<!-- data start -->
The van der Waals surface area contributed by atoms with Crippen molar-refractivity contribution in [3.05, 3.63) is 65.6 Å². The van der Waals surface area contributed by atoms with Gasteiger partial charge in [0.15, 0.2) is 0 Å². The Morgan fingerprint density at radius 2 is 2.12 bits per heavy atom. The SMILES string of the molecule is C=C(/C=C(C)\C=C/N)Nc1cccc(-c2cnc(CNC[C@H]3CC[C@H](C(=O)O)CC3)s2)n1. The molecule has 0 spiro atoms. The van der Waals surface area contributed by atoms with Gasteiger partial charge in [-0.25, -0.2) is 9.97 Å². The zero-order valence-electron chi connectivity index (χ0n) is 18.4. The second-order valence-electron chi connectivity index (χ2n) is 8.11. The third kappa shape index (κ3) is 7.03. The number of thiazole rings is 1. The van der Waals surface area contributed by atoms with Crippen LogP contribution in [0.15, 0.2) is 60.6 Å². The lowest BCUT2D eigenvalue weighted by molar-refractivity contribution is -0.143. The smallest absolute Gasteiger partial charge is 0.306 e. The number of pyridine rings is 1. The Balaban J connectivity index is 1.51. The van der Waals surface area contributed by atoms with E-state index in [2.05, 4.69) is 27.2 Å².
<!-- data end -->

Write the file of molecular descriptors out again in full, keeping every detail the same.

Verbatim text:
The van der Waals surface area contributed by atoms with Crippen molar-refractivity contribution in [3.05, 3.63) is 65.6 Å². The van der Waals surface area contributed by atoms with Gasteiger partial charge in [0.15, 0.2) is 0 Å². The Morgan fingerprint density at radius 2 is 2.12 bits per heavy atom. The SMILES string of the molecule is C=C(/C=C(C)\C=C/N)Nc1cccc(-c2cnc(CNC[C@H]3CC[C@H](C(=O)O)CC3)s2)n1. The molecule has 0 spiro atoms. The van der Waals surface area contributed by atoms with Gasteiger partial charge in [-0.25, -0.2) is 9.97 Å². The zero-order valence-electron chi connectivity index (χ0n) is 18.4. The second-order valence-electron chi connectivity index (χ2n) is 8.11. The third kappa shape index (κ3) is 7.03. The number of thiazole rings is 1. The van der Waals surface area contributed by atoms with Crippen LogP contribution in [0.15, 0.2) is 60.6 Å². The lowest BCUT2D eigenvalue weighted by molar-refractivity contribution is -0.143. The smallest absolute Gasteiger partial charge is 0.306 e. The number of pyridine rings is 1. The Balaban J connectivity index is 1.51. The van der Waals surface area contributed by atoms with E-state index in [2.05, 4.69) is 27.2 Å².